State rules out anti-piracy letters
It’s the letter we all dread. Written in red ink on official headed paper. Apparently you’ve been violating – it all seems a bit harsh given you were only watching an episode of ‘Dexter’ that’s already been broadcast on Danish television.
Well, good news, because according to the culture minister, Uffe Elbæk, three-strike anti-piracy warning letters sent out to users suspected of copyright violation will not be introduced in Denmark.
The government will instead fund licenced music services and encourage users to choose legal options.
The change in approach follows the widespread protest that greeted the signing of the Anti-Counterfeit Trade Agreement (ACTA) by 22 EU nations (including Denmark) in January. ACTA was designed to set international standards for controlling copyright violators, but its critics argued that the agreement limited the freedoms of internet users.
The European Parliament will vote to ratify ACTA on July 4, though five parliamentary committees have so far recommended that MEPs vote against it.
Thousands took to the streets of Copenhagen in March to protest against ACTA, and Elbæk told Politiken newspaper that this action “created a political context that made the letter model nearly impossible to carry out”.
Authorities had planned to use the controversial ‘letter model’ – currently in operation in France – to tackle internet piracy by sending warning letters to people suspected of illegally sharing files over the internet.
A positive information campaign will replace the letter model, however, with the government aiming to teach and encourage people to use legal alternatives to access music, films and books.
“If there is a real choice, consumers will use the legal methods,” Elbæk said.
An innovation forum has also been proposed, where ideas for new legal business models will be developed. The Culture Ministry hopes to encourage future collaboration across industries while ensuring consumers have equal access to creative content. A task force will also inform users of illegal services about other alternatives by writing in comment fields and on social networks.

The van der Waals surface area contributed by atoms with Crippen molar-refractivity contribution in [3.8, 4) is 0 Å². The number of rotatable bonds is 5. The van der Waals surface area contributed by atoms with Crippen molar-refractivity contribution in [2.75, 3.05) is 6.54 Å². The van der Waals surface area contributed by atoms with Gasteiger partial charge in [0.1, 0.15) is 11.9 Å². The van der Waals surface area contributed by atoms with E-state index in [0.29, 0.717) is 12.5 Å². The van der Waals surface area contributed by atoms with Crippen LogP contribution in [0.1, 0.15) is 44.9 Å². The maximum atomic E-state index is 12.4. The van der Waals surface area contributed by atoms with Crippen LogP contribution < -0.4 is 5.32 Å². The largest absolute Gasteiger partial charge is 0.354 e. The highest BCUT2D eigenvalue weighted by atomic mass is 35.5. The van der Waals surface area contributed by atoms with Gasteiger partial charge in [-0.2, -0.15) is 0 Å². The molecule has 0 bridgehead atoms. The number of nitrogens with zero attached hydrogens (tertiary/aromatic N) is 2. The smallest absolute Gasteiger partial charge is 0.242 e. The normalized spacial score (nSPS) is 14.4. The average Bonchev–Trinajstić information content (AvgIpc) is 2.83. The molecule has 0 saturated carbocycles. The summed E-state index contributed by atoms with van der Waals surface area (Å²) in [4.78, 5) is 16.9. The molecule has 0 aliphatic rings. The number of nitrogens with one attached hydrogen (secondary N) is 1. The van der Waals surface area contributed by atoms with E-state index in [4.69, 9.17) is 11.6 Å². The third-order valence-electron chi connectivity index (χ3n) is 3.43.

The Culture Ministry also hopes to educate internet users by teaming up with the telecoms industry, rights-holders and the Consumer Council to launch a joint awareness project later this year to inform consumers about legal or illegal services.
This alternative to the letter model, known as the ‘pirate package’, will make it easier for infringing websites to be blocked.
According to the Culture Ministry, a written code of conduct has been agreed between Denmark’s ISPs (internet service providers) and rights-holders, meaning that if rights-holders want a site to be blocked, they only need to take one ISP to court. It is not certain yet whether an appeals process will take place if the right-holder wins the case.
“This is an automated process where the rights-holders need only contact one organisation or one telephone company, which will then make sure to communicate this decision to the other telcos,” the ministry writes.
Anette Høyrup from the consumer advocacy group Forbrugerrådet was an active opponent of the ‘letter model’ and is glad that there is a new initiative to tackle internet piracy.
“We think that the Culture Ministry is taking a positive approach to the use of the internet,” Høyrup told Politiken. “It is important that one realises we are living in digital times, and we see this as a victory for both consumers and artists.”
Henrik Chulu, the co-founder of the Danish internet think-tank Bitbureauet who is an outspoken critic of ACTA, said he was pleased about the news, but added there are still problems.
“First of all, this cements the problematic DNS-blocking scheme already in place,” he told online news site Techdirt. “Secondly, it opens up for DMCA-style notice-and-takedown procedures. As we've seen in the US this inevitably leads to abuse because it sidesteps courts and privatises enforcement.”